Q&A: Tackling Twitter in Turkey

Al Jazeera talks to AKP member Burhan Kuzu about the escalating row over Turkey’s Twitter ban.

'We cannot get along with Twitter' - Turkish official Burhan Kuzu defends the move to ban the microblogging site

Istanbul, Turkey – The war of words continues to reverberate in Turkey after a decision to ban Twitter and Prime Minister Recep Tayyip Erdogan’s promise to “wipe out” the social media website.

Turkey has accused Twitter of “systematic character assassinations” after it hosted accounts with secret recordings allegedly exposing government corruption. Erdogan has called the recordings “vile” fakes concocted by his rivals.

Also on Saturday, the clampdown was reportedly expanded to Google’s Domain Name System (DNS), which had provided many Turkish Twitter users an alternative means of gaining entry.

Among the high-level officials to disregard the ban were the country’s President Abdullah Gul, Deputy Prime Minister Bulent Arinc, and Melih Gokcek, the mayor of the capital Ankara and a member of the ruling Justice and Development Party (AKP).

While Gul criticised the ban in a few tweets, Gokcek tweeted out a spate of messages and photos.

Turkey pushed through new legislation last month allowing authorities to shut down websites and track users’ browsing histories [EPA]

Turkish Twitter users changed DNS settings and used Virtual Private Networks to reach Twitter’s website, and traffic has not dropped off significantly after the ban.

According a report from Twitturk, which records Turkish Twitter user data, more than half a million tweets were posted in just 10 hours despite the block.

The average number posted in the country is about 1.8 million per day.

Al Jazeera spoke with Burhan Kuzu, head of Turkey’s parliamentary constitutional commission and a senior member of the AKP, about the Twitter ban.

Al Jazeera: What is the reason behind blocking Twitter in Turkey?

Burhan Kuzu: We cannot get along with Twitter. This is not the first time something like this happened. In the past, Turkey had to block YouTube as well, as it did not remove the insulting content [against Mustafa Kemal Ataturk, the founder of Turkey] in line with the court decisions in Turkey. Twitter does not implement the principles it uses for the US, United Kingdom, France, Canada, et cetera for Turkey. They do not recognise Turkey and Turkish court verdicts. This is the most important issue for us. There are insults, swearing and porn about Turkish citizens on Twitter.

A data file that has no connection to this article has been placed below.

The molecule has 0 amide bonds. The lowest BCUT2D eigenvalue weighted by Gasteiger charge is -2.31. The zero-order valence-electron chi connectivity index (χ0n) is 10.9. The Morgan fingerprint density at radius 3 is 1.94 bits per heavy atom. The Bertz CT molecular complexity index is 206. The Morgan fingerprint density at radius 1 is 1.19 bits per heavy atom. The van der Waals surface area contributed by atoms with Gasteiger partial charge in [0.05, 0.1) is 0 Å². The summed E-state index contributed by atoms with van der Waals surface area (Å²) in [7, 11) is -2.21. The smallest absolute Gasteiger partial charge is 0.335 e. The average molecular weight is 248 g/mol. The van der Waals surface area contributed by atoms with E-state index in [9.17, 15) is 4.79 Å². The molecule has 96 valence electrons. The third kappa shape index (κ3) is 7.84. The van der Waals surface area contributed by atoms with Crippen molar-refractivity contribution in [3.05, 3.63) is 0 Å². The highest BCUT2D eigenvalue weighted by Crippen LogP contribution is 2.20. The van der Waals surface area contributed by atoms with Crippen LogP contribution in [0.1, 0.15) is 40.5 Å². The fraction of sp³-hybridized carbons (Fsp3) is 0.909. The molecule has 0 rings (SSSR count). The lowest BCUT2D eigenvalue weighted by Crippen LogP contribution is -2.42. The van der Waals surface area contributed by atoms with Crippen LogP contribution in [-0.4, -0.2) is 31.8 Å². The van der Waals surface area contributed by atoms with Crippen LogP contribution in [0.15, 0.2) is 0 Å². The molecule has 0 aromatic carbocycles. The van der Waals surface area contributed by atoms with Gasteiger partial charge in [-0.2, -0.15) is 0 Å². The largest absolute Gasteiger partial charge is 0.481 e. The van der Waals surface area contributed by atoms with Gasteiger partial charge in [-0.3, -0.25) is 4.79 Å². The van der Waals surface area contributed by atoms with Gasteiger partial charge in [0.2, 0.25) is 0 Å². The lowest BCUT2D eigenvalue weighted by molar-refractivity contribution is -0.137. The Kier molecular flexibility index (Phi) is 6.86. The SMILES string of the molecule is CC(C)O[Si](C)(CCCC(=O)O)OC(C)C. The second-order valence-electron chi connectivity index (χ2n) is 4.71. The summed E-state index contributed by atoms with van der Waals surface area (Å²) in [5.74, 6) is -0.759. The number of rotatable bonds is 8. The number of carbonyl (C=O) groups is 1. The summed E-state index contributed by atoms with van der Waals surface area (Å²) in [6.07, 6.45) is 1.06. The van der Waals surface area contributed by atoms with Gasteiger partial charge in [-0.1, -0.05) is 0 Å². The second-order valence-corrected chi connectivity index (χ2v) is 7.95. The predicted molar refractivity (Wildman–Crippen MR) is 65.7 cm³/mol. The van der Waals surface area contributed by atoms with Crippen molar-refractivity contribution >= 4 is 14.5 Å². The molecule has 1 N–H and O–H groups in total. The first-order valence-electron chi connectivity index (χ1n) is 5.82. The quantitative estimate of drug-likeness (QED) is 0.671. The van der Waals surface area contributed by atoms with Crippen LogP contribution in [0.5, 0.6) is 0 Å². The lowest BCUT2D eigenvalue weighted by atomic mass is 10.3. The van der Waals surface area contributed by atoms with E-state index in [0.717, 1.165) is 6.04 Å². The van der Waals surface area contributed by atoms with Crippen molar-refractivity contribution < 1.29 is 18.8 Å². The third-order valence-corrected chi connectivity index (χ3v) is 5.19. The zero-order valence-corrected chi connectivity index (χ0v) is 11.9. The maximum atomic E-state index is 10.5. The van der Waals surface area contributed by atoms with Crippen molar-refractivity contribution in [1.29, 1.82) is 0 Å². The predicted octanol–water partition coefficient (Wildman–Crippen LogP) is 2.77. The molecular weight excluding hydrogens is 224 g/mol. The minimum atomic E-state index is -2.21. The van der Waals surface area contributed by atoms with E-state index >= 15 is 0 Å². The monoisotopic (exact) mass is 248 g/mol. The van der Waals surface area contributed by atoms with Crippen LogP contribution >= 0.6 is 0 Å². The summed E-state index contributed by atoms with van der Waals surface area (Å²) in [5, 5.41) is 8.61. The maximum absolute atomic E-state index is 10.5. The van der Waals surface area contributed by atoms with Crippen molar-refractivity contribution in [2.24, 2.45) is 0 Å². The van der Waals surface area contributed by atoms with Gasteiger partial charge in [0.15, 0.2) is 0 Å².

When a court verdict is given about a complaint, Twitter does not implement it. The issue comes to a point where Turkey says, “If you do not recognise me, I do not recognise you, either”. There are millions of Twitter users here. I don’t understand why Twitter is doing this, particularly in commercial terms.

The second issue is that Twitter does not pay any taxes here although it has millions of users. There are no representatives or commercial offices in Turkey. They should fix this.

Al Jazeera: The new Internet regulations in Turkey allow authorities to block only specific web pages, not websites as a whole. The court rulings given as the base of the Twitter ban also point at specific links, not to Twitter as a whole. Why did Turkey’s telecommunications authority [TIB] block the whole social media platform?

Kuzu:If Twitter had abided by the court rulings and closed down those specific links, this would not happen. A lot of verdicts have piled up and the TIB took this decision.

Turkish and global social media users have mocked moves by the government to restrict access to Twitter [Al Jazeera]

Al Jazeera: Turkey is the only country among the European Union member or candidate states to ban Twitter. Don’t other nations face the same problems with the website?

Kuzu: In the countries I referred to before, Twitter follows related court verdicts. Or some European countries can handle some content as a society while Turkey cannot. There is content where photos of women are used in porn through Twitter. Turkish society cannot handle that. It is a matter of perception.

Two young people were sentenced to four years in prison each for inciting riots in England. In France, it is not allowed to spread content against Jews and Armenians. And Twitter follows these regulations in cases of complaints… We are not happy about the blocking of Twitter either. I am a user myself.

Al Jazeera: What do you think about AKP members breaking the ban and tweeting right after Twitter was blocked?

Kuzu: We should not think of it as breaking the ban with a motivation to protest it. They might have done it in a moment of urgency, in order to announce something. It is not an act against the decision.

Al Jazeera: Do you think the blocking of Twitter will affect the results of local elections?

Kuzu: I don’t think it will have a major influence. There might be a partial effect on young people. Older generations are aware of the reasons for the ban. We are trying to explain the reasons to the youth.

Follow Umut Uras on Twitter: @Um_Uras

Source: Al Jazeera